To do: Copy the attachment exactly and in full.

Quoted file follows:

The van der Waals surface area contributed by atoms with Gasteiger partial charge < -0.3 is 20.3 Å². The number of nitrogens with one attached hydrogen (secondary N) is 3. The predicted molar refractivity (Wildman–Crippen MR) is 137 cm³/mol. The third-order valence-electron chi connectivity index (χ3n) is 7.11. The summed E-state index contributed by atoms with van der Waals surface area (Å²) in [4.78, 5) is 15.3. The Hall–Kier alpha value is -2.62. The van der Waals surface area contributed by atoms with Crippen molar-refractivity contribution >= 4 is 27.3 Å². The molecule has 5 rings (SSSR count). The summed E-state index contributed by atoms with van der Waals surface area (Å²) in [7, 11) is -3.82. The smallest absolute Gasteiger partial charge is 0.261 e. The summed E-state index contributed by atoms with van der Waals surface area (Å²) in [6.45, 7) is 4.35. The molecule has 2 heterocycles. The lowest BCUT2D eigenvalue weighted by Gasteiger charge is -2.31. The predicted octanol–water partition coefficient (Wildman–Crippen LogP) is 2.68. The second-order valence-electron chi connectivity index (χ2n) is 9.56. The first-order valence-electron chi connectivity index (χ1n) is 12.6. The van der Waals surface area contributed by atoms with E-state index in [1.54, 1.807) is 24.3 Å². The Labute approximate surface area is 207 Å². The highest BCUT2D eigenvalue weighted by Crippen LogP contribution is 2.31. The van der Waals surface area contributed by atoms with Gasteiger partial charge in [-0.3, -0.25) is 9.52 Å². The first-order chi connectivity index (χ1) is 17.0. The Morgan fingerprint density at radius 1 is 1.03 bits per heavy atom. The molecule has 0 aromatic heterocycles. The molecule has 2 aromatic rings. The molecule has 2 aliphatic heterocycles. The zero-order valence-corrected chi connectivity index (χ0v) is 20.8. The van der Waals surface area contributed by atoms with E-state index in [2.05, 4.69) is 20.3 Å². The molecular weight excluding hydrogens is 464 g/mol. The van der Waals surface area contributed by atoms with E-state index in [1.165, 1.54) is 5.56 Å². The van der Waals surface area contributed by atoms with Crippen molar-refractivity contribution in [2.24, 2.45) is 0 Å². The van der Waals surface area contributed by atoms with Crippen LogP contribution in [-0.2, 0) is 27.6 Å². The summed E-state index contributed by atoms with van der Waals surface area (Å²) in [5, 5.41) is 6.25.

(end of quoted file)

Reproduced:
The van der Waals surface area contributed by atoms with Gasteiger partial charge < -0.3 is 20.3 Å². The number of nitrogens with one attached hydrogen (secondary N) is 3. The predicted molar refractivity (Wildman–Crippen MR) is 137 cm³/mol. The third-order valence-electron chi connectivity index (χ3n) is 7.11. The summed E-state index contributed by atoms with van der Waals surface area (Å²) in [4.78, 5) is 15.3. The Hall–Kier alpha value is -2.62. The van der Waals surface area contributed by atoms with Crippen molar-refractivity contribution >= 4 is 27.3 Å². The molecule has 5 rings (SSSR count). The summed E-state index contributed by atoms with van der Waals surface area (Å²) in [7, 11) is -3.82. The smallest absolute Gasteiger partial charge is 0.261 e. The summed E-state index contributed by atoms with van der Waals surface area (Å²) in [6.45, 7) is 4.35. The molecule has 2 heterocycles. The lowest BCUT2D eigenvalue weighted by Gasteiger charge is -2.31. The predicted octanol–water partition coefficient (Wildman–Crippen LogP) is 2.68. The second-order valence-electron chi connectivity index (χ2n) is 9.56. The first-order valence-electron chi connectivity index (χ1n) is 12.6. The van der Waals surface area contributed by atoms with E-state index in [1.54, 1.807) is 24.3 Å². The Labute approximate surface area is 207 Å². The highest BCUT2D eigenvalue weighted by Crippen LogP contribution is 2.31. The van der Waals surface area contributed by atoms with Gasteiger partial charge in [-0.3, -0.25) is 9.52 Å². The first-order chi connectivity index (χ1) is 17.0. The Morgan fingerprint density at radius 1 is 1.03 bits per heavy atom. The molecule has 0 aromatic heterocycles. The molecule has 2 aromatic rings. The molecule has 2 aliphatic heterocycles. The zero-order valence-corrected chi connectivity index (χ0v) is 20.8. The van der Waals surface area contributed by atoms with E-state index in [2.05, 4.69) is 20.3 Å². The molecular weight excluding hydrogens is 464 g/mol. The van der Waals surface area contributed by atoms with E-state index in [1.165, 1.54) is 5.56 Å². The van der Waals surface area contributed by atoms with Crippen molar-refractivity contribution in [2.24, 2.45) is 0 Å². The van der Waals surface area contributed by atoms with Crippen LogP contribution in [-0.2, 0) is 27.6 Å². The summed E-state index contributed by atoms with van der Waals surface area (Å²) in [5, 5.41) is 6.25.